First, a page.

You are here: UN finances: running on empty

In October 2019, UN Secretary-General Antonio Guterres informed Member States that the organization was facing its most challenging liquidity crisis in decades. The UN Secretariat’s core (regular) budget was in overdraft to the tune of half a billion dollars.

The UN relies on assessed contributions from its 193 Member States to fund its activities. Variations in the way Member States pay means that the Secretariat annually goes from a healthy bank balance in the spring to just about managing in the autumn.

Over the last few years the financial situation has progressively gone from bad to worse with the Secretariat coming perilously close to exhausting all reserves.

The Secretary-General has only limited reserves to manage cash deficits and ensure staff are paid and the organization keeps afloat. Recent trends suggest the reserves are looking increasingly insufficient to get it through this annual financial crunch.

This year he has taken all emergency measures within his powers to manage the liquidity crisis and get through to the end of 2019. He has limited official travel for Secretariat staff to the most essential. He has postponed purchases of goods and services, delayed spending on facilities management and implemented measures to reduce utility usage. Most controversially from mid-October he put a stop to all events outside of official working hours.

While these extraordinary measures should help keep the UN afloat this year, they could have the impact of worsening the crisis in the medium term. Delaying necessary spending such as repairs to facilities will only increase the pressure on the UN budget in the coming years.

The cause of the crisis is late payment of contributions by Member States. Each of the 193 Members of the UN is required to contribute to the UN’s budget in line with their capacity to pay. This ranges from 22% of the UN budget for the United States to 0.01% for Least Developed Countries. Each January the Secretary-General sends assessment letters to Member States who in turn are required to pay their bill within 30 days. Many Member States pay on time - and should be commended for doing so - but late payments are becoming an increasing problem. By October 2019, 65 Member States had not yet paid their assessment to the regular budget in full, 13 more than the year before.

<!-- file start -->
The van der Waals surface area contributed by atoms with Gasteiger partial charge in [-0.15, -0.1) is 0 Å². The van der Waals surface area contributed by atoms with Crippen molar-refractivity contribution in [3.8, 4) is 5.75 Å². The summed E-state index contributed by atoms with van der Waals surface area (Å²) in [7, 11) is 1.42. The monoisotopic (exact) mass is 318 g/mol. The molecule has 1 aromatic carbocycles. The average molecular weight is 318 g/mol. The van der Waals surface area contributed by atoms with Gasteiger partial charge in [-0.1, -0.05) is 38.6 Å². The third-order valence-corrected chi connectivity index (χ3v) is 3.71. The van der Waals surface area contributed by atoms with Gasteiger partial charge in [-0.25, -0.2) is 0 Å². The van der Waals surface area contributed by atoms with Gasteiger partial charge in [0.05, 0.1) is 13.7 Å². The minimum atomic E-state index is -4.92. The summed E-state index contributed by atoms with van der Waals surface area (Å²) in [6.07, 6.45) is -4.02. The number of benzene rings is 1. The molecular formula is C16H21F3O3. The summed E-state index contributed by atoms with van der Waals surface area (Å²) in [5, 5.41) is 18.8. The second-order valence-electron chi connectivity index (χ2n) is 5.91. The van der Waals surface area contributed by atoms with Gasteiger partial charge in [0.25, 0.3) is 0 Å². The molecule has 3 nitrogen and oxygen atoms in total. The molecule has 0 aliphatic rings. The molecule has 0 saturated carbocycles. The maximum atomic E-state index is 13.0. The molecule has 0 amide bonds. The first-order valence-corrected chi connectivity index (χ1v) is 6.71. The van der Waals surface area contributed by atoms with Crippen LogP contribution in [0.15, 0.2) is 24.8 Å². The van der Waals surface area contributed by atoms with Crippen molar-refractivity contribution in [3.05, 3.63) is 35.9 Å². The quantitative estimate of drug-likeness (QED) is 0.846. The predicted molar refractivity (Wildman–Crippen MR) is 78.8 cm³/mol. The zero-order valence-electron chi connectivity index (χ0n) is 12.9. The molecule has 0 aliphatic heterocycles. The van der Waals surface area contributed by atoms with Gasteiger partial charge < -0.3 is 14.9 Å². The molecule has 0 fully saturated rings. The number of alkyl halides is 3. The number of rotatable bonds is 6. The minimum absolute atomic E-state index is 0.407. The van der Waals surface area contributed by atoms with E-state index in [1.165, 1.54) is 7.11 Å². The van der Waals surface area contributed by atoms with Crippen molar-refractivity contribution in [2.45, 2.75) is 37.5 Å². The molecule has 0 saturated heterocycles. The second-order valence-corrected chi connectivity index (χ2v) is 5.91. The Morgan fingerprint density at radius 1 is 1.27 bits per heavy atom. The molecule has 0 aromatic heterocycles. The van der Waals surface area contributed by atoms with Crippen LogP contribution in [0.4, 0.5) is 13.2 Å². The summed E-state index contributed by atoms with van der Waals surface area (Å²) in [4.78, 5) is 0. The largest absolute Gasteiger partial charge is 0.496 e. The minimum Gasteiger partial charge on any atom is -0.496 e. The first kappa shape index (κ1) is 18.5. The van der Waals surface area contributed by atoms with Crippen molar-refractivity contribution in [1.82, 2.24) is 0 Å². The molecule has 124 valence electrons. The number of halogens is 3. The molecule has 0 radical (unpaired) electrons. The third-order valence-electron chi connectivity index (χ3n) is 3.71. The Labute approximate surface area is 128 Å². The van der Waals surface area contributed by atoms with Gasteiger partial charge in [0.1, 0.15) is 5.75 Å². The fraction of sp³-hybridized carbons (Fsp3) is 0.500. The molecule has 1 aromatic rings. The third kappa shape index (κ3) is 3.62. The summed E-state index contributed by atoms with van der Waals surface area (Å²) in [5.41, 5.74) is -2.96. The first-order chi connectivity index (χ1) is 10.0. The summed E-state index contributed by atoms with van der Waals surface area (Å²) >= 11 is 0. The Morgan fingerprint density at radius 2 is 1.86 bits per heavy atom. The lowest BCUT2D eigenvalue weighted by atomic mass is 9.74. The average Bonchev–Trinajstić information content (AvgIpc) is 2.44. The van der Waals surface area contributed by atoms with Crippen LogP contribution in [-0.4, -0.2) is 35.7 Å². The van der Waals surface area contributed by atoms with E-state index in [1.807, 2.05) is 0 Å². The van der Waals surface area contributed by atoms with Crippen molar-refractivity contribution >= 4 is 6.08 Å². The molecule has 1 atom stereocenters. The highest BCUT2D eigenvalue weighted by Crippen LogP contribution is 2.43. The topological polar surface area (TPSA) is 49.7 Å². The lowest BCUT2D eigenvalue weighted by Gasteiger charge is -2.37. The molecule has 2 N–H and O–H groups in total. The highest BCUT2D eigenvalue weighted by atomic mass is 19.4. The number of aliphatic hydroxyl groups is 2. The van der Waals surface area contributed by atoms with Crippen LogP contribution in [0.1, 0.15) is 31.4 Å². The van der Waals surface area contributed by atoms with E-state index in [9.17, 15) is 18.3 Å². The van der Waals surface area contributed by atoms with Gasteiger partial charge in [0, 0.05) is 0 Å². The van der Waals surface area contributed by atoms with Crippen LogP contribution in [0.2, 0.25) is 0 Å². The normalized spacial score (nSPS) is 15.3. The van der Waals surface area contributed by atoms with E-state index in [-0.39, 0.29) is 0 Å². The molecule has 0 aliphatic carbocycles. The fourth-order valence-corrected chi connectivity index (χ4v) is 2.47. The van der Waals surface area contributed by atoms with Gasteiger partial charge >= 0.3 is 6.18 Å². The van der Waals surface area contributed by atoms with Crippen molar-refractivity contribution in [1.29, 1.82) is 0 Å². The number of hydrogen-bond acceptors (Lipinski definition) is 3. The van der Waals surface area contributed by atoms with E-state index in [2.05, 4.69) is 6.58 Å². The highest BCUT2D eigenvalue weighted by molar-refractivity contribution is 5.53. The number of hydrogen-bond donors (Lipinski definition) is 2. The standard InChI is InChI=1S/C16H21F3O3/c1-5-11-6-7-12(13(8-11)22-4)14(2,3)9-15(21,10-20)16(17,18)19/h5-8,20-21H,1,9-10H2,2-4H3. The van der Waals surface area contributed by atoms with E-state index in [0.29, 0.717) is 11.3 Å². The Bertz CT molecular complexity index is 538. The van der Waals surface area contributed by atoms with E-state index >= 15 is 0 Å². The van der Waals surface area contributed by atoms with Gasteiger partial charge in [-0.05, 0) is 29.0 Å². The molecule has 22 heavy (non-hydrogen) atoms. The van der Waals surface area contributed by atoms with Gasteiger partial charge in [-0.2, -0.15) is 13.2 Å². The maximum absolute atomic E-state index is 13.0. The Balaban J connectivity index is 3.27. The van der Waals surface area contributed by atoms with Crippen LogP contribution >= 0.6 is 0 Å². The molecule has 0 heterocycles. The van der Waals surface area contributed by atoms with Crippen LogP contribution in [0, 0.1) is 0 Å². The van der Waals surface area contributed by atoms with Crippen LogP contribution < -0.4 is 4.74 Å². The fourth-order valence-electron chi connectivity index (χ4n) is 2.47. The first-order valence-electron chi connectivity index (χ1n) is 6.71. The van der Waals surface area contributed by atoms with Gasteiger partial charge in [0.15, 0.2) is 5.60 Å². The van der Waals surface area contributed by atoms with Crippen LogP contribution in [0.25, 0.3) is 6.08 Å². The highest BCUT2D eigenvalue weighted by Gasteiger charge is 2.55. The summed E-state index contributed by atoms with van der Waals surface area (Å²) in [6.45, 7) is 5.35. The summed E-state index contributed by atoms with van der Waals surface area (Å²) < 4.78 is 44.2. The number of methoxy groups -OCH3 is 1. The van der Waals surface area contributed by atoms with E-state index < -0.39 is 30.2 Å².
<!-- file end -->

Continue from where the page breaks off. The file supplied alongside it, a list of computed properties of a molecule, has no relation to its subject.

Over 90 percent of the outstanding contributions are owed by just three Member States: the U.S., Brazil and Argentina. At the beginning of October, the U.S. owed more than $1 billion to the UN Regular Budget. Since the 1980s, U.S. congressional budgeting cycles have meant the U.S. has paid its annual Regular Budget assessment late. In addition, for the last three years the U.S. has also withheld a share (approximately 5%) of its annual contribution. Further, bureaucratic challenges within the US administration have meant that the contributions it has made have been paid later than usual. Fortunately, a large chunk of the US Regular Budget contribution for 2019 finally started coming in at the end of November.

The deterioration in the pace of US payments has been compounded by delays in contributions from other countries, in particular Brazil and Argentina. In recent years’ domestic economic woes, growing budget deficits and currency depreciation, have meant that both countries’ contributions to the UN Regular Budget have become more erratic.

Outstanding Contributions to the UN Regular Budget as of 4 October 2019 and 4 December 2019:​

  • USA: Oct: $1,055m Dec: $491m
  • Brazil: Oct: $143m Dec: $143m
  • Argentina: Oct: $52m Dec: $47m
  • Other countries: Oct: $137m Dec: $102m

Domestic dynamics within these three countries are unlikely to change dramatically in the coming years and the liquidity challenges faced by the UN will be even greater in 2020.

This growing crisis should not come as news to the UN Membership. Guterres has diligently brought the financial pressures he faces to the attention of Member States over the last year, urging them to adopt measures that would help him better manage the liquidity. Unfortunately, his pleas have gone unheeded to date, with Member States unwilling to agree reforms such as increasing the level of reserves available to the Secretary-General. 

Without Member State action, the liquidity crisis facing the UN are on course to be more severe in 2020 with a real danger that UN ability to function will be compromised. Member States, including the UK, need to use the next six months to work out how they can help the Secretary-General manage this crisis. This may require thinking outside the box by for example allowing him to borrow commercially or from other parts of the UN. 

Photo: A staff member of the UN Facilities and Management Service adjusts the clock at the Security Council chamber © UN Photo/Loey Felipe